In Saint Luke’s Gospel on Tuesday, Jesus tells the parable of a man who wants to give a great feast. But his guests offer various excuses and refuse his invitation. Instead, the man sends his servants to call the poor and the lame to fill his house and enjoy his hospitality.
The Lord’s reaction to our refusal is firm: he wants all sorts of people called to the feast, brought there, even forced to come, good people and bad. “Everyone is invited. Everyone. No one can say, ‘I am bad, I can’t …’. No. The Lord is waiting for you in a special way because you are bad.” Pope Francis recalled the response of the father to the prodigal son who returns home: the son starts a speech, but the father stops him and embraces him. “That’s the way the Lord is”, said the Pope, “He is lavishness”.
Turning to the First Reading where the Apostle Paul warns against hypocrisy, Pope Francis quoted Jesus’ response to the Jews who rejected Him because they believed themselves to be just: “I tell you that prostitutes and tax collectors will enter the kingdom of heaven before you”. The Lord loves those who are most disregarded, said the Pope, but He calls us. Faced with our closure, however, He keeps His distance and becomes angry, as we heard in the Gospel.
Read more Pope’s Homili at the morning Mass in the Casa Santa Marta; https://www.vaticannews.va/en/pope-francis/mass-casa-santa-marta/2019-11/pope-mass-santa-marta-lord-waits-for-everyone.html
In the last fifty years, 57 Jesuits have been assassinated for defending justice and reconciliation.
On the 50th anniversary of the Social Justice and Ecology Secretariat, we want to pay a modest tribute to them with the publication “Jesuit Martyrs: Torches of Light and Hope” which contains a brief portrait of each of them as well as testimonies of people who knew them.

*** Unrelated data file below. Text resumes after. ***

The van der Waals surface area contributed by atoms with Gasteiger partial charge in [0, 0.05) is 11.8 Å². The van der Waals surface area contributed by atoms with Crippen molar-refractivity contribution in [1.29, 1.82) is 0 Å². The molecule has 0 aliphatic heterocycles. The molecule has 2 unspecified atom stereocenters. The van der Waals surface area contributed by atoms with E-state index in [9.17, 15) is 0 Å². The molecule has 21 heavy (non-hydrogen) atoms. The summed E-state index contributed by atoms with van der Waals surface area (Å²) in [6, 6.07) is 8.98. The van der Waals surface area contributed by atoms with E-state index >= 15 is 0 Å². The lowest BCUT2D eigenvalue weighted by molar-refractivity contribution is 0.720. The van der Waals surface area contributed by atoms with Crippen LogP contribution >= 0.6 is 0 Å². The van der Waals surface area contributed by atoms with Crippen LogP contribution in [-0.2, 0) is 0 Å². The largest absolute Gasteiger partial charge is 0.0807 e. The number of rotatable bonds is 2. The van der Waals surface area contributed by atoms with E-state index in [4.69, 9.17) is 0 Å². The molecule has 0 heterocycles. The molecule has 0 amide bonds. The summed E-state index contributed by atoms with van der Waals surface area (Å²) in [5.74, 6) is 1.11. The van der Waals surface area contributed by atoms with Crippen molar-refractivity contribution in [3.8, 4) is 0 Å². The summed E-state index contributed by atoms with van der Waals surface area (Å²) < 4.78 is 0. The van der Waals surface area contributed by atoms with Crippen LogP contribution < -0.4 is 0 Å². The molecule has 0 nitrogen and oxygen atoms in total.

The fruits of their witness were fruitful: personal conversions, deepening of faith, increase in vocations, communities capable of facing their problems with dignity and living in peace. Their lives inspire others to fight for faith and justice. They also brought about structural changes, such as the acceleration of peace talks between the warring parties in El Salvador after the 1989 assassinations or the reconciliation work that took place in Rwanda after the assassination of the martyrs in that country.
Their assassins wanted to silence them by taking their lives. Paradoxically, their spirit is still alive and continues to bear fruit. Their light shines brightly.
Here you can have access to the publication Jesuit “martyrs”: Torches of Light and Hope.
Following an Oct. 9 attack by Turkey on northeast Syria, more than 160,000 people, mainly Kurds but also Christians and Yazidis, have fled, according to the relief agency of the United Nations. With many humanitarian organizations also running for cover, aid for those on the run has been limited.
The attacks came three days after a widely denounced decision by U. S. President Donald Trump to withdraw American troops, which had been aligned with Kurdish forces in the region against the Islamic State. The Kurds and their YPG (People’s Protection Unit) fighters had assured Christians they could safely remain in their towns and villages.
The bulk of Christians in the buffer zone are settled in villages along the Syrian-Iraqi border, which Iraqi authorities have closed to Syrians fleeing the fighting. There’s been little fighting in that part of Turkey’s self-declared buffer zone. However, there’s concern for the 60,000-strong Christian community in Al Hasakah, about 50 kilometres south of the buffer zone.